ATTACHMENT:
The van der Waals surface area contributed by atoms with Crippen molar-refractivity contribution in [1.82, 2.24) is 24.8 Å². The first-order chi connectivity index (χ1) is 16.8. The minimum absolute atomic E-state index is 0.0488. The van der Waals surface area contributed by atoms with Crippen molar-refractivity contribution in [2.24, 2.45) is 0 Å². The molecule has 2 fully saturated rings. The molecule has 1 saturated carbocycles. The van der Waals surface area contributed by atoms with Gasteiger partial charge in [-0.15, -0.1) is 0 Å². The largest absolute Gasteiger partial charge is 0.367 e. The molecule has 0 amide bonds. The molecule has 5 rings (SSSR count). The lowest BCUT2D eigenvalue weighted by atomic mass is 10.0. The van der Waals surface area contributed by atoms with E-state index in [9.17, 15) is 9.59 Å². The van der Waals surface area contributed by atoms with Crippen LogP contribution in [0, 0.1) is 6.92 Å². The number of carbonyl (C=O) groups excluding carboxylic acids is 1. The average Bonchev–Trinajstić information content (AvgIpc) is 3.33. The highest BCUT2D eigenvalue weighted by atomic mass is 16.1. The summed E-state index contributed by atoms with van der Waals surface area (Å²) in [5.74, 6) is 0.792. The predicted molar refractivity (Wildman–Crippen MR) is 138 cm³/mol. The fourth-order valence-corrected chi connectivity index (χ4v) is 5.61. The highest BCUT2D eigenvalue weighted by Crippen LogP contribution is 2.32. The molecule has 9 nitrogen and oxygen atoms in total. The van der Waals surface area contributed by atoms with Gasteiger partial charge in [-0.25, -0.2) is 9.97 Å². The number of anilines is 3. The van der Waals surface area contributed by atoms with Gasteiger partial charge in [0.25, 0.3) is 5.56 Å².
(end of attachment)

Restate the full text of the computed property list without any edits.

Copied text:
The van der Waals surface area contributed by atoms with Crippen molar-refractivity contribution in [1.82, 2.24) is 24.8 Å². The first-order chi connectivity index (χ1) is 16.8. The minimum absolute atomic E-state index is 0.0488. The van der Waals surface area contributed by atoms with Crippen molar-refractivity contribution in [2.24, 2.45) is 0 Å². The molecule has 2 fully saturated rings. The molecule has 1 saturated carbocycles. The van der Waals surface area contributed by atoms with Gasteiger partial charge in [-0.15, -0.1) is 0 Å². The largest absolute Gasteiger partial charge is 0.367 e. The molecule has 0 amide bonds. The molecule has 5 rings (SSSR count). The lowest BCUT2D eigenvalue weighted by atomic mass is 10.0. The van der Waals surface area contributed by atoms with E-state index in [9.17, 15) is 9.59 Å². The van der Waals surface area contributed by atoms with Crippen LogP contribution in [0, 0.1) is 6.92 Å². The number of carbonyl (C=O) groups excluding carboxylic acids is 1. The average Bonchev–Trinajstić information content (AvgIpc) is 3.33. The highest BCUT2D eigenvalue weighted by atomic mass is 16.1. The summed E-state index contributed by atoms with van der Waals surface area (Å²) in [5.74, 6) is 0.792. The predicted molar refractivity (Wildman–Crippen MR) is 138 cm³/mol. The fourth-order valence-corrected chi connectivity index (χ4v) is 5.61. The highest BCUT2D eigenvalue weighted by Crippen LogP contribution is 2.32. The molecule has 9 nitrogen and oxygen atoms in total. The van der Waals surface area contributed by atoms with Gasteiger partial charge in [-0.25, -0.2) is 9.97 Å². The number of anilines is 3. The van der Waals surface area contributed by atoms with Gasteiger partial charge in [0.25, 0.3) is 5.56 Å².